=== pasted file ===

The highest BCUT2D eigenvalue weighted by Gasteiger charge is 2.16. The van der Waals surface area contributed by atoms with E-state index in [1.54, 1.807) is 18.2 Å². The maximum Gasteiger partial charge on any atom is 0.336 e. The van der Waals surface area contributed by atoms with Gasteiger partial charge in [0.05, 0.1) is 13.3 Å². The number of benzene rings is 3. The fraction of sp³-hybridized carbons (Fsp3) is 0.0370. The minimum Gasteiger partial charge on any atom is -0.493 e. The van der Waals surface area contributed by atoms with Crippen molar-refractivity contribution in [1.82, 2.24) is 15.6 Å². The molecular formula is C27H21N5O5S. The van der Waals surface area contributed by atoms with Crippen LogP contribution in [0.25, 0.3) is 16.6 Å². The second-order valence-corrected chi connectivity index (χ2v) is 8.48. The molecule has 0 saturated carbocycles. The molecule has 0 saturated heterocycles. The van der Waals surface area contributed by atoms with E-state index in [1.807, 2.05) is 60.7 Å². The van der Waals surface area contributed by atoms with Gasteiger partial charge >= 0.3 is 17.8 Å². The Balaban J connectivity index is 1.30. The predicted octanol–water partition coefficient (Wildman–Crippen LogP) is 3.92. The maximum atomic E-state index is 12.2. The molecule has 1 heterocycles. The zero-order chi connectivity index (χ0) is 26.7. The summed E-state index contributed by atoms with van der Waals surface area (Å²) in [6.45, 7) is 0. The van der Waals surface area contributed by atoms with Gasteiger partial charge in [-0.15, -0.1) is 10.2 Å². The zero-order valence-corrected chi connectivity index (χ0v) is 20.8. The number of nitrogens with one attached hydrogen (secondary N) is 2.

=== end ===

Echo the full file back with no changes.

The highest BCUT2D eigenvalue weighted by Gasteiger charge is 2.16. The van der Waals surface area contributed by atoms with E-state index in [1.54, 1.807) is 18.2 Å². The maximum Gasteiger partial charge on any atom is 0.336 e. The van der Waals surface area contributed by atoms with Gasteiger partial charge in [0.05, 0.1) is 13.3 Å². The number of benzene rings is 3. The fraction of sp³-hybridized carbons (Fsp3) is 0.0370. The minimum Gasteiger partial charge on any atom is -0.493 e. The van der Waals surface area contributed by atoms with Crippen molar-refractivity contribution in [1.82, 2.24) is 15.6 Å². The molecular formula is C27H21N5O5S. The van der Waals surface area contributed by atoms with Crippen LogP contribution in [0.25, 0.3) is 16.6 Å². The second-order valence-corrected chi connectivity index (χ2v) is 8.48. The molecule has 0 saturated carbocycles. The molecule has 0 saturated heterocycles. The van der Waals surface area contributed by atoms with E-state index in [1.807, 2.05) is 60.7 Å². The van der Waals surface area contributed by atoms with Gasteiger partial charge >= 0.3 is 17.8 Å². The Balaban J connectivity index is 1.30. The predicted octanol–water partition coefficient (Wildman–Crippen LogP) is 3.92. The maximum atomic E-state index is 12.2. The molecule has 1 heterocycles. The zero-order chi connectivity index (χ0) is 26.7. The summed E-state index contributed by atoms with van der Waals surface area (Å²) in [6.45, 7) is 0. The van der Waals surface area contributed by atoms with Gasteiger partial charge in [-0.15, -0.1) is 10.2 Å². The zero-order valence-corrected chi connectivity index (χ0v) is 20.8. The number of nitrogens with one attached hydrogen (secondary N) is 2.